Employer Beware of “Premium Pay” Calculations

In Ferra v. Loews Hollywood Hotel, LLC (“Ferra”), the Supreme Court held that the term “regular rate of compensation” under Labor Code section 226.7, which requires payment for not providing an employee with a compliant meal, rest or recovery period is synonymous with “regular rate of pay” under Labor Code section 510 and encompasses all nondiscretionary payments, not just hourly wages.

In Ferra, the defendant employed the plaintiff as a bartender paying her an hourly wage, as well as quarterly nondiscretionary incentive payments. If an hourly employee, such as the plaintiff, was not provided with a compliant meal or rest period, the defendant paid the employee an additional hour of pay according to the employee’s hourly wage at the time the meal or rest period was not provided. If the employee earned any nondiscretionary payments in addition to an hourly wage, like the plaintiff’s quarterly incentive payments, the defendant did not factor these payments into the calculation of premium pay owed under Labor Code section 226.7(c).

In 2015, the plaintiff filed a class action suit against the defendant alleging, in part, that defendant failed to pay her for noncompliant meal or rest breaks in accordance with her “regular rate of compensation” as required by section 226.7(c) because it omitted nondiscretionary incentive payments from its calculation of premium pay. The trial court granted summary adjudication for defendant on the ground that calculating premium pay according to an employee’s base hourly rate is proper under Labor Code section 226.7(c). The trial court agreed that “regular rate of compensation” in Labor Code section 226.7(c) is “not interchangeable” with the term “regular rate of pay” under Labor Code section 510(a), which governs overtime pay. In light of this holding, the court held that defendant’s due process challenge to Labor Code section 226.7 was moot. The court granted summary judgment to defendant on plaintiff’s remaining causes of action. The Court of Appeal affirmed and the Supreme Court granted review.

The Supreme Court noted that when construing the Labor Code and wage orders, the court adopts the construction that best gives effect to the purpose of the Legislature and the Industrial Welfare Commission (IWC.) Here,the Supreme Court characterized that purpose as the protection of employees, particularly given the legislative concern about working conditions, wages, and hours when the Legislature enacted key portions of the Labor Code. The court noted the term “regular rate of compensation” is not defined in Labor Code section 226.7. However, Labor Code section 226.7(c) and section 510(a) both use the term “regular rate,” and the history of these provisions shows that “regular rate” is a term of art encompassing not only hourly wages, but also nondiscretionary payments. Further, the words “compensation” and “pay” appear interchangeably in legislative and judicial usage. In reviewing the Legislative History of Labor Code section 226.7, the federal Fair Labor Standards Act of 1938 and IWC orders, the Supreme Court found no indication that the Legislature intended “regular rate of pay” in Labor Code section 510(a) and “regular rate of compensation” in section 226.7(c) to have different meanings. Specifically, the Supreme Court stated it found no evidence that “regular rate of compensation” means hourly wages only. Accordingly, the Supreme Court reversed the judgment of the Court of Appeal and remanded for further proceedings.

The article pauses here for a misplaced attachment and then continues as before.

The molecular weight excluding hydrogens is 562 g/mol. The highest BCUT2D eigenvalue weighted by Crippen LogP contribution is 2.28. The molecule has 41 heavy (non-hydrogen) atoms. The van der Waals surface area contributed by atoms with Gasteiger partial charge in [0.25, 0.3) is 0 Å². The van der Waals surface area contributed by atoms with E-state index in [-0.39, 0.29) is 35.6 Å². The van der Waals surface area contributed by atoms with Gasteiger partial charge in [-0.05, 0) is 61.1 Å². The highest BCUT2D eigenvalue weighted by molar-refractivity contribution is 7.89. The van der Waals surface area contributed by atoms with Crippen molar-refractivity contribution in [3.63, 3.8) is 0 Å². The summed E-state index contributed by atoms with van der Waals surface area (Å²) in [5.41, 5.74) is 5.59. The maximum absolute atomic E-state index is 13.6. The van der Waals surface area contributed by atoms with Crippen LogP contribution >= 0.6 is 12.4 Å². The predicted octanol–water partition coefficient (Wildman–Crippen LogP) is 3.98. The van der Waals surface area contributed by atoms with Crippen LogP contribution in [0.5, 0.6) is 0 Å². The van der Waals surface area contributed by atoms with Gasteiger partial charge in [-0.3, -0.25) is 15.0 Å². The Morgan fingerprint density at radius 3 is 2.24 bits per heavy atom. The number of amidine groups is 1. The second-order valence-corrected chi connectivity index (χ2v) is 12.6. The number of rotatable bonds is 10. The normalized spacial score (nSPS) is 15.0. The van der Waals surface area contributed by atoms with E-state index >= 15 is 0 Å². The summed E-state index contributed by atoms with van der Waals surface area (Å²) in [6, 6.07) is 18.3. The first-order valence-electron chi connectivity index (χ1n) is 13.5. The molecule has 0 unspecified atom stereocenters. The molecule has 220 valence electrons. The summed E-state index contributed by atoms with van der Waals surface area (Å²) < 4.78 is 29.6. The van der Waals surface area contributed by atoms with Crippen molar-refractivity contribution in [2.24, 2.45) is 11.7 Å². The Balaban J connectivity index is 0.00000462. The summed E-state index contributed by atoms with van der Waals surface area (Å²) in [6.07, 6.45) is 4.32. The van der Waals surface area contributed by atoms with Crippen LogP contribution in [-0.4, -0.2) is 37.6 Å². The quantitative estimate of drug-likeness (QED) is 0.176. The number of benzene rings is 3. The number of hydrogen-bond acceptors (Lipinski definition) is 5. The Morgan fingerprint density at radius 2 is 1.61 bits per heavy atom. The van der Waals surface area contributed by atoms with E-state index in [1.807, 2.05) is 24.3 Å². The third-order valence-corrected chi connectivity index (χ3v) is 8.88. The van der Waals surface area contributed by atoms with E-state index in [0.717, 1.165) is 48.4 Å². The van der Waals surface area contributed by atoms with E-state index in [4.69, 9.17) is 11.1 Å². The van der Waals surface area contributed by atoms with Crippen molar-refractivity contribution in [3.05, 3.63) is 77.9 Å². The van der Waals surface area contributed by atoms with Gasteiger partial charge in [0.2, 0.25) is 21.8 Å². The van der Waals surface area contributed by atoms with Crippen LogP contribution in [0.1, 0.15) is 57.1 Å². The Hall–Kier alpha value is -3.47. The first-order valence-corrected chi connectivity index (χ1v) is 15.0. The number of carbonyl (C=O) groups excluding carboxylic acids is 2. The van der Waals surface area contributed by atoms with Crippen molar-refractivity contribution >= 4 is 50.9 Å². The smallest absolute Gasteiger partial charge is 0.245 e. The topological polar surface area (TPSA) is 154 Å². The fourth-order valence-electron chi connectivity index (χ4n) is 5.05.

Ferra is an important decision for employers who should review and modify their policies to include all nondiscretionary payments, not just hourly wages when calculating the required “premium pay” when compliant meal, rest or recovery periods are not provided to the employee.

This document is intended to provide you with information about employment & labor law related developments. The contents of this document are not intended to provide specific legal advice. If you have questions about the contents of this alert, please contact the authors. This communication may be considered advertising in some jurisdictions.

July 19, 2021